Is Your Recognition Program Understood

The best rewards and recognition programs are linked to goals that are in turn linked to better business. But how does HR communicate the link? A panel of pundits offers advice.

July 1, 1998
There used to be a time when rewards and recognition programs were vague, elusive creatures. They could strike at any time, showering plaques, presents and prizes on employees whose managers thought they "did a great job." There was no definition on what a great job was—it could have meant having a good attitude, helping out another department, even having a long streak of punctuality.

No more. Businesses today are beginning to understand the great gains to be had by linking rewards and recognition to a business strategy. (See "Targeted Rewards Jump-start Motivation," Workforce, February 1998.) There are specific goals and outcomes expected. But just as important, employees must understand their roles in the greater scheme of things, understand what they must do to get the carrot, and why the carrot is being offered in the first place.

Communication. It all boils down to that one word, but that one word encompasses a lot of things. There’s a great shift in the communication of rewards right now. No longer is it satisfactory to have a once-a-year videotaped message from the CEO talking about company "stars." Today’s rewards and recognition programs must be communicated in the same strategic manner for which they’re being used. Of course, that opens up a lot of questions. How should a company clarify a rewards system? How should a company communicate it? And how does HR know whether employees really understand the link between performance and rewards?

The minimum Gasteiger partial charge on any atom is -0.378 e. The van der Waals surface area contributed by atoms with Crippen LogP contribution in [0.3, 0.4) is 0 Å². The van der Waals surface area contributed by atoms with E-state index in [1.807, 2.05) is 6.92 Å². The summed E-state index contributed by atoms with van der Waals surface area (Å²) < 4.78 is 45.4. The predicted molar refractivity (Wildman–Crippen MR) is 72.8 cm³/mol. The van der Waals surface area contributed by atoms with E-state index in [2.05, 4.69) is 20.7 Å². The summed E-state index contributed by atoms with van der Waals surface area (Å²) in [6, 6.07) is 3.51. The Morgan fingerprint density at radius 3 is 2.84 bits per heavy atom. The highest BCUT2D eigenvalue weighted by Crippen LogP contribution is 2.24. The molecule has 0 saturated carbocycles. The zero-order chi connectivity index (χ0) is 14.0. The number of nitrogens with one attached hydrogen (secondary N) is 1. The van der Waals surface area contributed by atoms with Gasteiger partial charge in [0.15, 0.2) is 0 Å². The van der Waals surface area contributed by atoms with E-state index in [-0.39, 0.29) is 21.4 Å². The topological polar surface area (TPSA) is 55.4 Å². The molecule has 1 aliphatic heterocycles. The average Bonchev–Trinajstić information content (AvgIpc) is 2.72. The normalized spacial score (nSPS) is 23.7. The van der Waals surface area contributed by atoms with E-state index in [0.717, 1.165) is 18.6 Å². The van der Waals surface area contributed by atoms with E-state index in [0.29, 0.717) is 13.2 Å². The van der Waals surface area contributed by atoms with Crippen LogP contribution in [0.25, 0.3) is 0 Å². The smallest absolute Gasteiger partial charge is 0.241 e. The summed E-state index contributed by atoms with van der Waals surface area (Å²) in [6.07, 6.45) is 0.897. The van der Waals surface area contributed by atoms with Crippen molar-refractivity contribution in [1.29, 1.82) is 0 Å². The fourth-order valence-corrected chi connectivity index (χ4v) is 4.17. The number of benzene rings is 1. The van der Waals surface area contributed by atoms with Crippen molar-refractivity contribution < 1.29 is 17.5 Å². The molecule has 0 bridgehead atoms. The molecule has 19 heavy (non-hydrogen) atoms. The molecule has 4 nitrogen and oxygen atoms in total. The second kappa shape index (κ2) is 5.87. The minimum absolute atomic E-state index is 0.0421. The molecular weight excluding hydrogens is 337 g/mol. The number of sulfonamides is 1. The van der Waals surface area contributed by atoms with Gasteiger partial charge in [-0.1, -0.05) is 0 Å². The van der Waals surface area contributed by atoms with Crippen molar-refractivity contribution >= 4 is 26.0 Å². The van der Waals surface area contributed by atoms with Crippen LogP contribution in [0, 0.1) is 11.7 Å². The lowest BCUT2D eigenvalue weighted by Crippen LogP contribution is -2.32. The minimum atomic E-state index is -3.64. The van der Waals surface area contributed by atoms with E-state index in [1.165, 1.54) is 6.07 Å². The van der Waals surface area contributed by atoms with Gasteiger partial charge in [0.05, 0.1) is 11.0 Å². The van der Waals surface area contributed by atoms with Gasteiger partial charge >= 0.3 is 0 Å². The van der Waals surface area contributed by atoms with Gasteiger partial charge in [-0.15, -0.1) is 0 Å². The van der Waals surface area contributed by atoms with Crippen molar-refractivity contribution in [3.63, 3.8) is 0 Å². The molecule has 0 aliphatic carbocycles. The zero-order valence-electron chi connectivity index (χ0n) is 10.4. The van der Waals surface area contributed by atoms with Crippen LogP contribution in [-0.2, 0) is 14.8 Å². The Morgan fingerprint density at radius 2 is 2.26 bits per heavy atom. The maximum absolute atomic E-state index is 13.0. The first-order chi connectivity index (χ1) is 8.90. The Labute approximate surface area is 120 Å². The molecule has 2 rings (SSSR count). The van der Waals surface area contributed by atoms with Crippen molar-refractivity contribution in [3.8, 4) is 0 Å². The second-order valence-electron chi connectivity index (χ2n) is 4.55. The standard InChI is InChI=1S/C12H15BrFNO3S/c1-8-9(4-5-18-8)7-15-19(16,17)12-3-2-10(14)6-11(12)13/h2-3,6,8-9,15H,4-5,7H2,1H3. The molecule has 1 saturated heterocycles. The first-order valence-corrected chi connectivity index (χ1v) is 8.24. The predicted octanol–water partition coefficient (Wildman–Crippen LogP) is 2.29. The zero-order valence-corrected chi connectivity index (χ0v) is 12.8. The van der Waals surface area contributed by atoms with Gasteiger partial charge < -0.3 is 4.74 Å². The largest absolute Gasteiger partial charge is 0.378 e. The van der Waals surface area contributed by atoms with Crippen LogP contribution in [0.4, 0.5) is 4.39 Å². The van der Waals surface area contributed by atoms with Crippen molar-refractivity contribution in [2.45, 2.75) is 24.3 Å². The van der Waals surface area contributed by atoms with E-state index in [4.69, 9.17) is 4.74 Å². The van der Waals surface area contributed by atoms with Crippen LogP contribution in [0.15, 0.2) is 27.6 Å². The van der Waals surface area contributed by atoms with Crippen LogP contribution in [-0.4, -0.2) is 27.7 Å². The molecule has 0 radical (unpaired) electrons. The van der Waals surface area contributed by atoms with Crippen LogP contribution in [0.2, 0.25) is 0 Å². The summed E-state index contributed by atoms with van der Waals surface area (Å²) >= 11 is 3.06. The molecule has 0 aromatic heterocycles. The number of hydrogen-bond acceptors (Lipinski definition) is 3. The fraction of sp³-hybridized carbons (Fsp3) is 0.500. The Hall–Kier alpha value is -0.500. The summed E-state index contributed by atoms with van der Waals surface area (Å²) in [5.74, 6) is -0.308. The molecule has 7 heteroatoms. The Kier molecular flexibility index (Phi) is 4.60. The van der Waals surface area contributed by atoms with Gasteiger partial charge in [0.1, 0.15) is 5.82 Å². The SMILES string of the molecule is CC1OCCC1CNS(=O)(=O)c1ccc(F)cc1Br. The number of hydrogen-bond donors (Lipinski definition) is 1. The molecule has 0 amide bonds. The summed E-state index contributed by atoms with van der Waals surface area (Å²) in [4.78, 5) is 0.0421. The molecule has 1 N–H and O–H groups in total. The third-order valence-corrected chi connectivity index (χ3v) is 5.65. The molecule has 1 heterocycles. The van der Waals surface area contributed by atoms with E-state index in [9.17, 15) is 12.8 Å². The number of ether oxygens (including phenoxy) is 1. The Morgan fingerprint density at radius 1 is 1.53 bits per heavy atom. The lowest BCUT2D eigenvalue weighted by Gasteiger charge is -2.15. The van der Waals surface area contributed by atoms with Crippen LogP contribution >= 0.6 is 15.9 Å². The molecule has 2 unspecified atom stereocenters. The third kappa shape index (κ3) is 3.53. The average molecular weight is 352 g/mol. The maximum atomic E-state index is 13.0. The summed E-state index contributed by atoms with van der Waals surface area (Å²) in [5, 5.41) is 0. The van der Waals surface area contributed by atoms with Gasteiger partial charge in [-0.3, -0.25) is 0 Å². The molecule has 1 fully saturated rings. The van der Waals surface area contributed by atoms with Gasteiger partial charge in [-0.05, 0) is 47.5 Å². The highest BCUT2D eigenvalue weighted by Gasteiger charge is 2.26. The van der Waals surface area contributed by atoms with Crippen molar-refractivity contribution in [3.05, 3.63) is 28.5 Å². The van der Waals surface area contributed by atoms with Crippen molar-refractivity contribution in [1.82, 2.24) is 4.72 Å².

To get informed answers to these three important questions HR managers need to know, Workforce talked to a group of rewards and recognition specialists. They are:

  • Carl Weinberg, principal in the Kwasha Lipton Group of Coopers & Lybrand LLP, an HR consulting firm. Weinberg is based in Westport, Connecticut and specializes in company rewards programs.
  • Howard Weizmann, managing consultant for the Washington, D.C. office of Watson Wyatt Worldwide, a global HR consulting firm. Weizmann has specialized in benefits and HR for 22 years.
  • Jan Burnham, a consultant in employee communications at the ROC Group (which stands for "Return on Communication") in Chicago who specializes in return-on-investment for communication efforts.
  • Deborah Gingher, vice president of HR Policy & Strategy for the Prudential Insurance Company of America based in Newark, New Jersey, a company known for its forward-thinking recognition programs. Since her appointment as vice president in July 1997, she has been overseeing a new customer-focused awards program.